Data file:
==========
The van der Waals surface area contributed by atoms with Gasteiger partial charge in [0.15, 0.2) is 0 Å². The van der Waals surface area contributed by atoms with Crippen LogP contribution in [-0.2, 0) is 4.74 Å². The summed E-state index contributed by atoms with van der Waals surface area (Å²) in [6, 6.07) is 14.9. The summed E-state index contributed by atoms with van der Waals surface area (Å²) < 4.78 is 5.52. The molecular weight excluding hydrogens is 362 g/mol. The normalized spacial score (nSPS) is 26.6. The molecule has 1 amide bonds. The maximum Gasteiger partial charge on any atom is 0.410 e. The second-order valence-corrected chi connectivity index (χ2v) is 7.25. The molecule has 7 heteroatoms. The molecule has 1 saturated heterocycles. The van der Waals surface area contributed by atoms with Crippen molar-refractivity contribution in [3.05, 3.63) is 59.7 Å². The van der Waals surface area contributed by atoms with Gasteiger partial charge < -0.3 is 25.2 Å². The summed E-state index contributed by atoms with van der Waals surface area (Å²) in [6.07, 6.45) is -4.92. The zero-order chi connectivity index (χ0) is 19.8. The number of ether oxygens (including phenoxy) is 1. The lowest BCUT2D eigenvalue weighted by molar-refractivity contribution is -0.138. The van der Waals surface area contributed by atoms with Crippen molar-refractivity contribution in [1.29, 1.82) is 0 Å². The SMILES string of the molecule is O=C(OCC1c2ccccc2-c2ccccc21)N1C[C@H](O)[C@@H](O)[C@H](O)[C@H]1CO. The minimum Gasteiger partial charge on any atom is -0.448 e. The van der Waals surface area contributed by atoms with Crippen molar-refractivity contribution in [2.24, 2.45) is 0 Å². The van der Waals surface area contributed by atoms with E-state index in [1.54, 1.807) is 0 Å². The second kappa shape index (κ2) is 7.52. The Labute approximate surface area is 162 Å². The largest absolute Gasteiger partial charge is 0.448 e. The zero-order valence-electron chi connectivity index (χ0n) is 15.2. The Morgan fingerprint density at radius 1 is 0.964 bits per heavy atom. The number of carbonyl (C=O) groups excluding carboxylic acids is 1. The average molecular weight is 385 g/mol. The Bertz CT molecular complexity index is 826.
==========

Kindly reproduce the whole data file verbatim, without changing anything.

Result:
The van der Waals surface area contributed by atoms with Gasteiger partial charge in [0.15, 0.2) is 0 Å². The van der Waals surface area contributed by atoms with Crippen LogP contribution in [-0.2, 0) is 4.74 Å². The summed E-state index contributed by atoms with van der Waals surface area (Å²) in [6, 6.07) is 14.9. The summed E-state index contributed by atoms with van der Waals surface area (Å²) < 4.78 is 5.52. The molecular weight excluding hydrogens is 362 g/mol. The normalized spacial score (nSPS) is 26.6. The molecule has 1 amide bonds. The maximum Gasteiger partial charge on any atom is 0.410 e. The second-order valence-corrected chi connectivity index (χ2v) is 7.25. The molecule has 7 heteroatoms. The molecule has 1 saturated heterocycles. The van der Waals surface area contributed by atoms with Crippen molar-refractivity contribution in [3.05, 3.63) is 59.7 Å². The van der Waals surface area contributed by atoms with Gasteiger partial charge < -0.3 is 25.2 Å². The summed E-state index contributed by atoms with van der Waals surface area (Å²) in [6.07, 6.45) is -4.92. The zero-order chi connectivity index (χ0) is 19.8. The number of ether oxygens (including phenoxy) is 1. The lowest BCUT2D eigenvalue weighted by molar-refractivity contribution is -0.138. The van der Waals surface area contributed by atoms with Crippen molar-refractivity contribution in [1.29, 1.82) is 0 Å². The SMILES string of the molecule is O=C(OCC1c2ccccc2-c2ccccc21)N1C[C@H](O)[C@@H](O)[C@H](O)[C@H]1CO. The minimum Gasteiger partial charge on any atom is -0.448 e. The van der Waals surface area contributed by atoms with Crippen molar-refractivity contribution in [2.24, 2.45) is 0 Å². The van der Waals surface area contributed by atoms with E-state index in [1.54, 1.807) is 0 Å². The second kappa shape index (κ2) is 7.52. The Labute approximate surface area is 162 Å². The largest absolute Gasteiger partial charge is 0.448 e. The zero-order valence-electron chi connectivity index (χ0n) is 15.2. The Morgan fingerprint density at radius 1 is 0.964 bits per heavy atom. The number of carbonyl (C=O) groups excluding carboxylic acids is 1. The average molecular weight is 385 g/mol. The Bertz CT molecular complexity index is 826.